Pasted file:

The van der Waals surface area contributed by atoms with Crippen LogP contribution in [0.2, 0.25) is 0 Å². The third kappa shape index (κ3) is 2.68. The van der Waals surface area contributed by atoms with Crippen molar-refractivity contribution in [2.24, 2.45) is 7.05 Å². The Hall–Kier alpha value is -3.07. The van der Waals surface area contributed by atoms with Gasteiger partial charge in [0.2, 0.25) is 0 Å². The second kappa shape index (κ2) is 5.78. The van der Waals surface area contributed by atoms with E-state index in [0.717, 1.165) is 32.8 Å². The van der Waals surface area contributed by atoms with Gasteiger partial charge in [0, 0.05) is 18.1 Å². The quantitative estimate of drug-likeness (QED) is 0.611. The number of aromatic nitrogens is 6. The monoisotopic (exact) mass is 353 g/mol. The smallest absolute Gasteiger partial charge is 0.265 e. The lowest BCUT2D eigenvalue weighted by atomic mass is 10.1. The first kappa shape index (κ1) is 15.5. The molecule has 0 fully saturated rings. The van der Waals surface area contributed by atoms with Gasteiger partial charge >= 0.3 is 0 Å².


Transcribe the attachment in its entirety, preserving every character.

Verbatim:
The van der Waals surface area contributed by atoms with Crippen LogP contribution in [0.2, 0.25) is 0 Å². The third kappa shape index (κ3) is 2.68. The van der Waals surface area contributed by atoms with Crippen molar-refractivity contribution in [2.24, 2.45) is 7.05 Å². The Hall–Kier alpha value is -3.07. The van der Waals surface area contributed by atoms with Gasteiger partial charge in [0.2, 0.25) is 0 Å². The second kappa shape index (κ2) is 5.78. The van der Waals surface area contributed by atoms with E-state index in [0.717, 1.165) is 32.8 Å². The van der Waals surface area contributed by atoms with Gasteiger partial charge in [0, 0.05) is 18.1 Å². The quantitative estimate of drug-likeness (QED) is 0.611. The number of aromatic nitrogens is 6. The monoisotopic (exact) mass is 353 g/mol. The smallest absolute Gasteiger partial charge is 0.265 e. The lowest BCUT2D eigenvalue weighted by atomic mass is 10.1. The first kappa shape index (κ1) is 15.5. The molecule has 0 fully saturated rings. The van der Waals surface area contributed by atoms with Gasteiger partial charge >= 0.3 is 0 Å².